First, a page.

Linkage

The early history of continued fractions (\(\mathbb{M}\)). Includes the equivalences of infinitude with irrationality and periodicity with quadraticness, and the work of Euler and Gauss on continued fractions for values with nice series expansions.

According to EHESS, Pierre Rosenstiehl has died (\(\mathbb{M}\)). I don’t think I met or interacted with Rosenstiehl, but I definitely interacted with his works: he was one of the founders of the International Symposium on Graph Drawing and coeditor in chief of the European Journal of Combinatorics, with important publications in topological and algorithmic graph theory on bipolar orientations and the leftright planarity test.

Aerial photos of the year, 2020 (\(\mathbb{M}\), via). The link shows only the “manmade” category; be sure to click on all the others as well.

Simulation and visualization of the largescale structure of the universe (\(\mathbb{M}\), via), including webs of dark matter and the transition from an opaque early universe to its present mostlytransparent state.

The cocked hat (\(\mathbb{M}\)). This interestinglytitled recent preprint by Bárány, Steiger, and Toledo concerns locating yourself by measuring angles to three landmarks. Usually, random error causes rays from the landmarks to form a triangle rather than meeting at a point. Supposedly this triangle contains your position with probability 1/4, but the preprint shows that this can be proven only for distributions that force the rays to form a triangle. See also Toledo’s new book, Location Estimation from the Ground Up.

MDPI is asking its authors to spam Wikipedia with their work (\(\mathbb{M}\)), and so is Elsevier. I’m not surprised by MDPI doing this but, despite my low opinion of them, I thought Elsevier were better than that.

Drawing machines (\(\mathbb{M}\), via). An archive of optical/mechanical/automated drawing machines/devices/aids.

Origami Fibonacci torus and knotted torus (\(\mathbb{M}\)). I have the impression that the Fibonacci part just gives it a nice organic look, visible in much of Akio Hizume’s other architecture, but what interests me is the way it rotates smoothly. That’s not something unfolded paper can do, because the inner parts of a torus have negative curvature, the outer parts are positive, and unfolded paper can’t change curvature.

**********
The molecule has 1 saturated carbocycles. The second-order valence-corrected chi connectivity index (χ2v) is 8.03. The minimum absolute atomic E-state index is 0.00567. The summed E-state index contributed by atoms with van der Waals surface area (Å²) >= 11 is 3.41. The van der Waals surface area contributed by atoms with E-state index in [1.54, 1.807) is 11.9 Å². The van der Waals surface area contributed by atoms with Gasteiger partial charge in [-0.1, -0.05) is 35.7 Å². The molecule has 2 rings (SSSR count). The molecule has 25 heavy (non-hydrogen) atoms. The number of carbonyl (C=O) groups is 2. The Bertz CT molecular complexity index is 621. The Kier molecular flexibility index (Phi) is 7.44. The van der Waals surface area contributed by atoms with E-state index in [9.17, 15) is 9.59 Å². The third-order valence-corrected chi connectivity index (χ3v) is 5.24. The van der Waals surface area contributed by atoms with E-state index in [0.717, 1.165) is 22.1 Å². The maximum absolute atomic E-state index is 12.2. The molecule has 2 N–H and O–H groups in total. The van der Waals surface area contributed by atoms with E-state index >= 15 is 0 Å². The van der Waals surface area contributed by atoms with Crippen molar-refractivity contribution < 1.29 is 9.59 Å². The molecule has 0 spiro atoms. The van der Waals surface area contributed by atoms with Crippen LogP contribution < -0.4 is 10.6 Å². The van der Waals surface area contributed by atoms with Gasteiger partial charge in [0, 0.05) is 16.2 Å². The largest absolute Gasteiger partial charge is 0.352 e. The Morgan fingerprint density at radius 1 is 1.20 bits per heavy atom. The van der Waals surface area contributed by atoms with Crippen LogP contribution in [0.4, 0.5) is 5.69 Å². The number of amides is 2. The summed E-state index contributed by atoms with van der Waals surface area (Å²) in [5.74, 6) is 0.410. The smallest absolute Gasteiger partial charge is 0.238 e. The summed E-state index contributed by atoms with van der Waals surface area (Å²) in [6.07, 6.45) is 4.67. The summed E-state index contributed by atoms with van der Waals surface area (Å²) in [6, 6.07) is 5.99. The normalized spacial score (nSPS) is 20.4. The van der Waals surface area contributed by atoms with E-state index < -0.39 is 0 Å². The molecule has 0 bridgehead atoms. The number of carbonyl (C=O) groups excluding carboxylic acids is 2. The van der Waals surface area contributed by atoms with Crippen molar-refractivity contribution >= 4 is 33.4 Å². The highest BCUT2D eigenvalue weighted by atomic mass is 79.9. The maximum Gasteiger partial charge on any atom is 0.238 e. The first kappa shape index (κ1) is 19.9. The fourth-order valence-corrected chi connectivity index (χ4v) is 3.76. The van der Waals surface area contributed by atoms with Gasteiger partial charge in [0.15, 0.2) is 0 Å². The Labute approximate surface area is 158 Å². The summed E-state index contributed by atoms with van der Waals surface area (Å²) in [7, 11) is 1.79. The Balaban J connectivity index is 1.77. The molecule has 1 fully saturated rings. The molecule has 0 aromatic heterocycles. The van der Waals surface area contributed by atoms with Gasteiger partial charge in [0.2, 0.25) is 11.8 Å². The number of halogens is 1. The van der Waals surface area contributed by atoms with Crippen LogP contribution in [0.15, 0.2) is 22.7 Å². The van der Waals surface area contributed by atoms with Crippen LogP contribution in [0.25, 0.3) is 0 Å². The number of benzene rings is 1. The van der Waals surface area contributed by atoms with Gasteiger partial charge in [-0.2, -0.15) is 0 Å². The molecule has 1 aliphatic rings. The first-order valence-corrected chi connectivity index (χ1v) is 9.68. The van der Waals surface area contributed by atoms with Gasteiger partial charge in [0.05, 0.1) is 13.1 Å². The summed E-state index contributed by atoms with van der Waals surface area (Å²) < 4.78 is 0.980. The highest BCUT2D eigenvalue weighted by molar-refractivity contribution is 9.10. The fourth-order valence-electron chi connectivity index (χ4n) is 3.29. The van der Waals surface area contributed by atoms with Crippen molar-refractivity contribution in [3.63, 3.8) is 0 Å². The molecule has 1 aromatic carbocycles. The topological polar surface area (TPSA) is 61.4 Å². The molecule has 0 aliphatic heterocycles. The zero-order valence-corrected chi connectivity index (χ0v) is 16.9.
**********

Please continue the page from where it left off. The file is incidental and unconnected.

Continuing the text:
The floorplan below is of the KölnTriangle, a building in Cologne which has been claimed to be a Reuleaux triangle in crosssection (\(\mathbb{M}\)). Obviously it’s not. The Torre de Collserola in Barcelona looks much more promising but a published description of its specific architecture would help make that more clear.

The Complexity Zoo needs a new home (\(\mathbb{M}\)). Scott Aaronson’s collection of complexity classes and their relations had been at the U. Waterloo Institute for Quantum Computing, but their bureaucrats have decided that they cannot accept the liability of it possibly being out of compliance with accessibility rules, without allowing him to fix any issues or even tell him what issues it might have. As Scott writes, “Do you find it ironic that a central effect of these accessibility policies seems to be to make free academic content less accessible than before?”

Two more recent deaths in discrete mathematics and theoretical computer science (\(\mathbb{M}\)): Robin J. Chapman, problemsolver extraordinaire (and scarily almost exactly the same age as me), and Dave (C. L.) Liu, early researcher in scheduling algorithms and VLSI layout and later president of National Tsing Hua University (Chineselanguage obituary).

Contortion engineering (\(\mathbb{M}\)). Engineeringstyle drawings of Escherlike impossible objects. An old link from my old Geometry Junkyard site — its old earthlink url went dead some time after 2016, when archive.org last captured it, but now it has a new home.